I’ve always loved cooking. No, I’m not very good at it, but the process of turning simple ingredients into dishes I can eat and enjoy is so satisfying to me, both in terms of hunger and accomplishment. So when I moved into East Fairchild during my first day of college, I was somewhat dismayed to discover that the kitchen on my floor wasn’t exactly up to par – we’re talking a microwave, a gross-looking stove and not much else. I tried cooking a few times, and the results were disappointing, to say the least. So, dining hall food it was.

As I mindlessly scrolled through the Internet (as I often do), I stumbled upon a YouTube channel called Binging With Babish, where host Andrew Rea recreates food from movies and TV. Watching someone else cook made me feel like I was there myself – I was transported from my dingy dorm with a shoddy kitchenette to a fully-stocked kitchen, complete with professional film lighting. I watched video after video and, soon enough, I was hooked. To be honest, I can’t remember which Binging With Babish episode I watched first (I’ve watched too many to count at this point), so here’s one of my personal favorites:

Can’t you almost taste the food in that video? I know I can. Binging With Babish was just the beginning, though. After exhausting Rea’s channel, I clicked through dozens of related cooking YouTubers, each with distinct tones and personalities. Here are a few of my favorites:

So much of the content on YouTube relies on personality, but for many of my favorite cooking videos, the food does the talking. Look at this video documenting the preparation of fresh strawberry milk. Just look at it. Is that not the most visually appealing thing you’ve ever seen? I don’t even think I’ve ever drank strawberry milk, but as soon as I saw that video I had one of the intense cravings of my life. Unfortunately, my dorm didn’t have the supplies to recreate the recipe in that video, but believe me, I wanted to.

While we’re discussing narration-free videos: I present J. Kenji Lopez-Alt’s first-person, late-night cooking videos. While he has plenty of narrated videos that are excellent as well, these narration-free POVs always stood out to me. Seeing an experienced chef cook his way through the munchies really made my own late-night Burger King runs feel just a little classier. If only BK had Jian Bing…

On the other hand, some cooking videos thrive off the personality of their hosts. Emmymadeinjapan is one of the most relaxing channels on YouTube, all thanks to Emmy’s wonderful, soothing demeanor. I especially love her “Hard Times” series where she cooks recipes from times of food scarcity – Emmy shows respect and reverence to dishes that many chefs might scoff at, and the food always looks delicious regardless of how inexpensive it may be. As an added bonus, the simplicity of most of those recipes make me feel like I could pull them off myself if I had the right ingredients and tools.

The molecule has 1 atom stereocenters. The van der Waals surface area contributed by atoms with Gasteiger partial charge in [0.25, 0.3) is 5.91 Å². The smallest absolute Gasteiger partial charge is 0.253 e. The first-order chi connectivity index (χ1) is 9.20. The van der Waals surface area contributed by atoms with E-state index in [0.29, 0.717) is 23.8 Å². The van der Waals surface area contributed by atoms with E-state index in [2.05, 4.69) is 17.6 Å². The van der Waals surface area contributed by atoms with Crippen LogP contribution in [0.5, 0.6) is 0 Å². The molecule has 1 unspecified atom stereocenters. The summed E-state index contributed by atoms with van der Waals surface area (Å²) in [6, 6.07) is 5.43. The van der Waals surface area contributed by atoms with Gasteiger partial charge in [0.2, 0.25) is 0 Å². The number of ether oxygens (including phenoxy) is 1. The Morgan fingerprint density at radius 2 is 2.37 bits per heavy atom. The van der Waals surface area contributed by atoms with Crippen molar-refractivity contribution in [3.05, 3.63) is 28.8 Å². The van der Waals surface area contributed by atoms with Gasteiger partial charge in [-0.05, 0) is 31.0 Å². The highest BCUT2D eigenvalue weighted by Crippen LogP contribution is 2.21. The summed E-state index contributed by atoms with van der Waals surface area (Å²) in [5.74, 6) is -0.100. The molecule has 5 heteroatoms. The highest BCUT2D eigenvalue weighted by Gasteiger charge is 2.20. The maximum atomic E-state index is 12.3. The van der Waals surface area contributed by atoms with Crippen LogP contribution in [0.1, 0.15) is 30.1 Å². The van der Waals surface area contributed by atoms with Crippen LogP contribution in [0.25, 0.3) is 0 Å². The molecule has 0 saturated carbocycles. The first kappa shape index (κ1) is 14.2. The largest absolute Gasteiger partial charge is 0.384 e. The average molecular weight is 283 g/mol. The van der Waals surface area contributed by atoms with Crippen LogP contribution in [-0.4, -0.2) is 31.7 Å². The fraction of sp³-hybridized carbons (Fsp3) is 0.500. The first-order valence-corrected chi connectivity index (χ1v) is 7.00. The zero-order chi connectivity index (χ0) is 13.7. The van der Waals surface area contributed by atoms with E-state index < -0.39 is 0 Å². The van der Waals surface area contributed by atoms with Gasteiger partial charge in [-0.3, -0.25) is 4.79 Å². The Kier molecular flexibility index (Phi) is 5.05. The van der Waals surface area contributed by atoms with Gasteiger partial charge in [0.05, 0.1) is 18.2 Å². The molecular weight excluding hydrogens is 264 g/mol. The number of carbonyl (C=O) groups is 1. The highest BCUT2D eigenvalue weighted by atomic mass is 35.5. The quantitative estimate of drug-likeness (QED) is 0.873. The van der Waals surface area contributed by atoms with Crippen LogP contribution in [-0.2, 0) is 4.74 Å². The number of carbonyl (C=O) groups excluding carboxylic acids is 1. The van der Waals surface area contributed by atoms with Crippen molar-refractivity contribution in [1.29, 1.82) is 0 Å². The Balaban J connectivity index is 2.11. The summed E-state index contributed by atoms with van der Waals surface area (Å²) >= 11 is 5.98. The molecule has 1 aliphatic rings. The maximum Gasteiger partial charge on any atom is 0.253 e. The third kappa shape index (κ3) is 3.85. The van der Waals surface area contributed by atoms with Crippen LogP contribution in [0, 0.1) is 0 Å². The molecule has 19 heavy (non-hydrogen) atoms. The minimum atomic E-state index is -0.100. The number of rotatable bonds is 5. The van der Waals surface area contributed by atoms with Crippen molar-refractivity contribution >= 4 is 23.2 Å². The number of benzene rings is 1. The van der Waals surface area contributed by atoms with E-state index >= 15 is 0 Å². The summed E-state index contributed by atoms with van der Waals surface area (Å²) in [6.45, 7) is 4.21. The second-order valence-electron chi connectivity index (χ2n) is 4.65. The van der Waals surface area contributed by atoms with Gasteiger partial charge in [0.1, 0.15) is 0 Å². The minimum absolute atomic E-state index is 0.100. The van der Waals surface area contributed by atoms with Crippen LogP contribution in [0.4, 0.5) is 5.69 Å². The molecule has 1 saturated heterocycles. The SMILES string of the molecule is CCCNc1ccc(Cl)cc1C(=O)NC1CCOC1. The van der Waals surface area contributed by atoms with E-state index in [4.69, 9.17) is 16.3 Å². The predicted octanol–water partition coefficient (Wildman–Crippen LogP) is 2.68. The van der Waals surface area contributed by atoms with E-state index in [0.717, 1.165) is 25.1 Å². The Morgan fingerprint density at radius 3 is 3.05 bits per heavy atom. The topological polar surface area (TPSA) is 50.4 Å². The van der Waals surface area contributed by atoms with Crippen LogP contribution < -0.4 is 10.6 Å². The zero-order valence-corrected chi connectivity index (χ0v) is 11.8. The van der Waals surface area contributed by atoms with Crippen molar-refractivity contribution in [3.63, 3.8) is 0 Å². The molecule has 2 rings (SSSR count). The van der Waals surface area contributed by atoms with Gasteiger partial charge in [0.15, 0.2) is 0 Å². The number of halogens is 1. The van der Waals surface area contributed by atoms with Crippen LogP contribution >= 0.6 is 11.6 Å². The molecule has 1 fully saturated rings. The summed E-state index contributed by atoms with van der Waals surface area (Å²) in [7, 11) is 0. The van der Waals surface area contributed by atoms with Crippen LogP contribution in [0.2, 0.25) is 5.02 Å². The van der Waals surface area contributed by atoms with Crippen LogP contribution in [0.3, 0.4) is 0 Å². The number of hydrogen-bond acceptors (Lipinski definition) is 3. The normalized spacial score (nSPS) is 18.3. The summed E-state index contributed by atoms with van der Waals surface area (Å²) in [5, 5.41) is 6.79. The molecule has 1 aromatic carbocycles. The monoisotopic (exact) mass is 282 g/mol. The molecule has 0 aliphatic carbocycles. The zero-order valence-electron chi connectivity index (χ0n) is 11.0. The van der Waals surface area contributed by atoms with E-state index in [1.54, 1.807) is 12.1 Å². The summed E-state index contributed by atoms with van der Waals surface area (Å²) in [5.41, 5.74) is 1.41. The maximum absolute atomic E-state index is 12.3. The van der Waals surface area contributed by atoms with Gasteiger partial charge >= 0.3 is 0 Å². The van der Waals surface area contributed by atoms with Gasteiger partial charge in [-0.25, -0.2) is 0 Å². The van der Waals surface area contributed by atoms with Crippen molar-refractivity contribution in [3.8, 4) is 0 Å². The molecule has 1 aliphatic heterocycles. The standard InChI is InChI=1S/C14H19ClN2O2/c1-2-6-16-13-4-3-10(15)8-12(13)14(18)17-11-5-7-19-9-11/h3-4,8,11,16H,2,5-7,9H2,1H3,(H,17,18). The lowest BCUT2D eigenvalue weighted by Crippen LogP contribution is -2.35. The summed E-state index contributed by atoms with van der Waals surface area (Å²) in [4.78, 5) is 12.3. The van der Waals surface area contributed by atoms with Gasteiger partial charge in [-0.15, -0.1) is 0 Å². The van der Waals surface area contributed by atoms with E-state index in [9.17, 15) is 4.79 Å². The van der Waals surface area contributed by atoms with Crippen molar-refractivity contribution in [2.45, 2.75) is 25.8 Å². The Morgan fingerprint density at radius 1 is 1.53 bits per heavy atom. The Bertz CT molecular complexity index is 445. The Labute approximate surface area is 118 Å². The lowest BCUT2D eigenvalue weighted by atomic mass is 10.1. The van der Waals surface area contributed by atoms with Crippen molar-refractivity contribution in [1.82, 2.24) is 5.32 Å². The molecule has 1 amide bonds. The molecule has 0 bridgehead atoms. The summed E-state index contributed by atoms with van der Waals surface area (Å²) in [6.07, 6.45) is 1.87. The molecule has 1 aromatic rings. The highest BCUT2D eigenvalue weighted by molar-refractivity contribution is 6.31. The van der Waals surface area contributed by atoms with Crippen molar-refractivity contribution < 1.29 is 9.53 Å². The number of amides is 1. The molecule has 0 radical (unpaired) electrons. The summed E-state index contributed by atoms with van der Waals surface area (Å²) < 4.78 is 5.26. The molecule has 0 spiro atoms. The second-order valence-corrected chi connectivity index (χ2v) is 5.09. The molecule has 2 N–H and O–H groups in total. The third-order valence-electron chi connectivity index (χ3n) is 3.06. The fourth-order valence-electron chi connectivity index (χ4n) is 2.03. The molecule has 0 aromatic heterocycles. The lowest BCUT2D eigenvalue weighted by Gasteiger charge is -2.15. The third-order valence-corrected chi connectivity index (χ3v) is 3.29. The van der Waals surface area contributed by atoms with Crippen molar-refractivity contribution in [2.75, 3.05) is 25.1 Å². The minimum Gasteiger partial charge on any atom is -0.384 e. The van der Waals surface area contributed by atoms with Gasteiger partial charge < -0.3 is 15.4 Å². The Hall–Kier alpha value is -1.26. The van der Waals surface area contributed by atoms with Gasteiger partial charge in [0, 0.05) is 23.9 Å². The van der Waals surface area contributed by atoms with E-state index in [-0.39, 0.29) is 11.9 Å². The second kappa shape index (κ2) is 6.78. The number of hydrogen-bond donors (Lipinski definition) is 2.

And now for my favorite. Also known as “Alex French Guy Cooking,” Alexis Gabriel Ainouz’s videos are some of my favorite content on YouTube. I discovered him through his attempt at mastering Jacques Pépin’s classic French omelet. The beautiful color and texture of his final omelet made me forget that I was eating rubbery dining hall scrambled eggs, even if only for a second. It wasn’t just the gorgeous shots of the food that did it for me, though. Seeing the process, struggles and efforts that went into cooking the food gave me a sense of accomplishment that I missed – the same feeling I had when I cooked in my kitchen back home.

My personal favorite video on Alex’s channel showcases cacio e pepe. Before I opened that video, I had never even heard of cacio e pepe. Basically, it’s a creamy pasta dish that only requires cheese and pepper. As soon as I saw the finished product, I decided I had to make it myself. I watched that video dozens of times until I knew the recipe like the back of my hand. This past Winter Break, I broke out the pasta machine (which neither I nor anyone else in my family had ever used before) and finally got to follow along with one of my favorite videos. And while my end result wasn’t perfect, finally getting to prepare a meal after months of vicariously cooking through YouTube was one of the greatest feelings in the world.

Cacio e pepe pasta / Photo courtesy of David Deloso / North by Northwestern

These are just a few of the many cooking channels I personally love. After cooking constantly throughout Winter Break, I’m back to the dining halls. While I don’t dislike the food there, there will always be something I miss about cooking the food myself. So if you see me in Allison or Plex with headphones in, staring at my phone screen, I’m probably imagining I’m somewhere else, eating something else. It seems silly, but it really makes me feel like I’m at home.

So now, I’m going to eat dinner at Plex East (the best dining hall on campus, hands-down), but maybe I’ll pretend that the pasta I’m eating is cacio e pepe.